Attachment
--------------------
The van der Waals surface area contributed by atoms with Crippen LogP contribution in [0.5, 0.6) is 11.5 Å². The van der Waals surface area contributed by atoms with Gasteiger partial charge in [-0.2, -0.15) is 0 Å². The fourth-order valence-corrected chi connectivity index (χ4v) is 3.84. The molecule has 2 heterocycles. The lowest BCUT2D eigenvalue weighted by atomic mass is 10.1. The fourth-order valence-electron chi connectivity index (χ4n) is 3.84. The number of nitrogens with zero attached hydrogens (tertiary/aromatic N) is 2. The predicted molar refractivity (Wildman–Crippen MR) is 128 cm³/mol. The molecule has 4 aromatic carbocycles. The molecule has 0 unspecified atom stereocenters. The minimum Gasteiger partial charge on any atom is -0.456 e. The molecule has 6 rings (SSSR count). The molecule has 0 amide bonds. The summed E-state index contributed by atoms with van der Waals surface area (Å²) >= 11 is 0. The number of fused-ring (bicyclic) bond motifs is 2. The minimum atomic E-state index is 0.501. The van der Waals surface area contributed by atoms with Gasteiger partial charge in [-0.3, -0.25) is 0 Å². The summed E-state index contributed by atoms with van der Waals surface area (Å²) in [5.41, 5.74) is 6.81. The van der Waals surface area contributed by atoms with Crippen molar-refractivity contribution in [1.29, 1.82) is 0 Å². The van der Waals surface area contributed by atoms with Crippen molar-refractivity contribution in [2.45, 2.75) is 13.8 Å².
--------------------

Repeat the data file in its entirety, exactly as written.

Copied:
The van der Waals surface area contributed by atoms with Crippen LogP contribution in [0.5, 0.6) is 11.5 Å². The van der Waals surface area contributed by atoms with Gasteiger partial charge in [-0.2, -0.15) is 0 Å². The fourth-order valence-corrected chi connectivity index (χ4v) is 3.84. The molecule has 2 heterocycles. The lowest BCUT2D eigenvalue weighted by atomic mass is 10.1. The fourth-order valence-electron chi connectivity index (χ4n) is 3.84. The number of nitrogens with zero attached hydrogens (tertiary/aromatic N) is 2. The predicted molar refractivity (Wildman–Crippen MR) is 128 cm³/mol. The molecule has 4 aromatic carbocycles. The molecule has 0 unspecified atom stereocenters. The minimum Gasteiger partial charge on any atom is -0.456 e. The molecule has 6 rings (SSSR count). The molecule has 0 amide bonds. The summed E-state index contributed by atoms with van der Waals surface area (Å²) >= 11 is 0. The number of fused-ring (bicyclic) bond motifs is 2. The minimum atomic E-state index is 0.501. The van der Waals surface area contributed by atoms with Gasteiger partial charge in [-0.3, -0.25) is 0 Å². The summed E-state index contributed by atoms with van der Waals surface area (Å²) in [5.41, 5.74) is 6.81. The van der Waals surface area contributed by atoms with Crippen molar-refractivity contribution in [1.29, 1.82) is 0 Å². The van der Waals surface area contributed by atoms with Crippen molar-refractivity contribution in [2.45, 2.75) is 13.8 Å².